Oh, God, I dread Thanksgiving.
And here it is, staring me in the face. I guess I have to clean the house this morning, after I get the stuffing made, the bird stuffed, and the dough for the rolls rising.
And find the skinny little candles that go in all the amber glass turkeys that march around the center of the table. I’ll drag out the Lenox and my grandmother’s turkey platter and my silver and my Italian jacquard tablecloth with matching napkins that only see the light of day once a year. That goes for the Lenox, too. The Waterford stays in its storage box these days, while the equally fragile Riedel on the ridiculously long stems appears.
I see that I still haven’t dragged out the thousands of dollars worth of autumn candles and wreaths and other decorations that are stored upstairs. Where’s the cornucopia that the Daughter painted in the third grade? Good thing that I observe Advent, which starts Sunday, so I won’t be decorating for Christmas any time soon.
At some point, I need to change these yoga pants into something chic-but-grease-resistant and wash my hair.
Place cards. Do I go with place cards, since we’ll have a guest, The Daughter’s beau? Or is that over-kill? There are only five of us this year, and most of us remember our names and pecking order at the table. It’s over-kill, and we don’t want to frighten off this nice young man who bought me flowers at the ballroom dance debacle.
Oh, no! I should have cleaned the ovens!
Does anyone really have that warm-hearted, sit-around-the-antique-pine-table-in-ladder-backed-chairs-with-a-smiling-lavender-haired- Grandma-in-a-lacy-apron-presenting-a-platter-of-bronzed-turkey-surrounded-by-fancy-cut-oranges-topped-with-maraschino-cherries-kind of Thanksgiving? Did they ever?
Does anyone actually eat squash?
I don’t like turkey. I don’t like cranberries. I don’t like Jello. And, most of all, I hate that slimy green bean casserole. We don’t eat it any other day of the year, but, sadly, my family expects it on Thanksgiving because it was The Veterinarian’s favorite. Years ago, another family always came for Thanksgiving dinner, and my friend recently told me that her now-married daughter doesn’t consider it Thanksgiving without the green bean casserole. My own Daughter is now in charge of making it, because who can’t dump mushroom soup in green beans and top with canned French-fried onions?
I’d rather be remembered for my unique pumpkin pie which has ground black pepper as a key spice and candied ginger in the whipped cream topping. The Daughter is going to make little pumpkin tarts. Her date is going to make lemon bars for the family members who don’t eat pumpkin pie. My Mother will make her candied sweet potatoes and charge me with toasting the marshmallows without burning them. My Sister will make the cranberry mold, which is spectacular and which I can’t pull off.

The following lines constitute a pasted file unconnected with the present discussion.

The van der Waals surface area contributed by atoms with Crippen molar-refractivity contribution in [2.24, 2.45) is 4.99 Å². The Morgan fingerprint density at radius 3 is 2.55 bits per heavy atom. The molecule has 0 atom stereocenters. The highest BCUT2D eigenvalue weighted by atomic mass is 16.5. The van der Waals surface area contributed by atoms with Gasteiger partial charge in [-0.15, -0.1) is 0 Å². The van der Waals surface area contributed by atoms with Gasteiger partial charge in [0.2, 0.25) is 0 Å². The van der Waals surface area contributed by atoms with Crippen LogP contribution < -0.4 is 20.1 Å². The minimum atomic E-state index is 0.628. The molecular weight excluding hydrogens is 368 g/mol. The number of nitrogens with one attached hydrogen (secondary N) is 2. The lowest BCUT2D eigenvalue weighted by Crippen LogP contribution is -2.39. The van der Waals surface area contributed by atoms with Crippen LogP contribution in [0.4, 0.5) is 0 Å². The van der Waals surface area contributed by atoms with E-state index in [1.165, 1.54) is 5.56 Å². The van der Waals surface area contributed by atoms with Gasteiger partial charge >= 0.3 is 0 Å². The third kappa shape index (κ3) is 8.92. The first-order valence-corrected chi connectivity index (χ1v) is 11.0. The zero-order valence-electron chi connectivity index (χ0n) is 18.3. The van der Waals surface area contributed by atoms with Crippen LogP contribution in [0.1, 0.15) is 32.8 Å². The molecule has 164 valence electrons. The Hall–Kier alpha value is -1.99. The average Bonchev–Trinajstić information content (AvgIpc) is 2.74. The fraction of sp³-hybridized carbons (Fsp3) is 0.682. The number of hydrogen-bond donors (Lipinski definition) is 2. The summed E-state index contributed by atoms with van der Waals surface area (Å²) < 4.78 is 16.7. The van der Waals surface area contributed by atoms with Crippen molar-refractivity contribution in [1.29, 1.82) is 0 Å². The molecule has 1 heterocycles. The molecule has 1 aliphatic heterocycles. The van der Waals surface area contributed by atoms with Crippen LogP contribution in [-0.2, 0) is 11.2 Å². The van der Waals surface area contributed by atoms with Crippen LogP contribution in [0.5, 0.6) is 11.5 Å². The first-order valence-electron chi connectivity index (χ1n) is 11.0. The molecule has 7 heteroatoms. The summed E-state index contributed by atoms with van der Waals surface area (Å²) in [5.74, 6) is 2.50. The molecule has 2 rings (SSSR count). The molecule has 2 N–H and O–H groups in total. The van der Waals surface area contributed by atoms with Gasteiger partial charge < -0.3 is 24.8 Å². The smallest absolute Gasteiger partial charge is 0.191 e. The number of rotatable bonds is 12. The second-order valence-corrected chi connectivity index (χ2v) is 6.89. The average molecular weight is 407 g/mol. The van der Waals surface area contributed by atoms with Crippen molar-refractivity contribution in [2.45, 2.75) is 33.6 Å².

I’ll get to flip the bird, not because I love to say that, but because The Veterinarian discovered that it gives a juicier breast to cook it upside down and then flip it. I always held my breath, watching him flip a 24-pounder, but, without him and our friends, it’s just a 15-pounder this year.
It will all be perfect, because there will be alcohol. Trapped in my house for six hours, no one will be driving. I charged the Daughter’s Beau with bringing a bottle of Prosecco under $20 to go with the brie and crouton appetizers (thank you, Wegman’s) and my Chipotle Butternut Squash Soup. (See? I answered my own question about squash.) There will be a pinot noir with the turkey and an ice wine with dessert.
Then, I’ll box up the leftovers in every spare plastic container, unless they remember to bring their own. I’ll throw the turkey carcass in my huge stock pot, cover with water and a lid and bring to a boil for 20 minutes. Then, I’ll turn off the heat (without uncovering) and let it sit on the stove overnight, when I’ll finish the stock.
I’ll hand wash the Lenox, silver, and crystal, throw the linens in the washer, start the dishwasher, and hit the sheets.
Finally, I’ll give thanks that I survived another Thanksgiving, another chance to be together with loved ones. If I’m lucky, there will be another chance next year. Same time. Same place. Same menu. Same love.
Happy Thanksgiving to you and yours!
Cozy Crock Pot Cider
In years past, I always made this hot cider. You have to omit the rum, if you have kids running around unattended, or, maybe not, if you want them to fall asleep. (Just kidding!)
½ gallon apple cider
1 quart orange-pineapple juice
2 sticks of cinnamon
12 cloves, tied in cheesecloth
1 cup dark rum (or to taste – optional)
Combine all ingredients in crock pot and heat until warm, about 1 hour.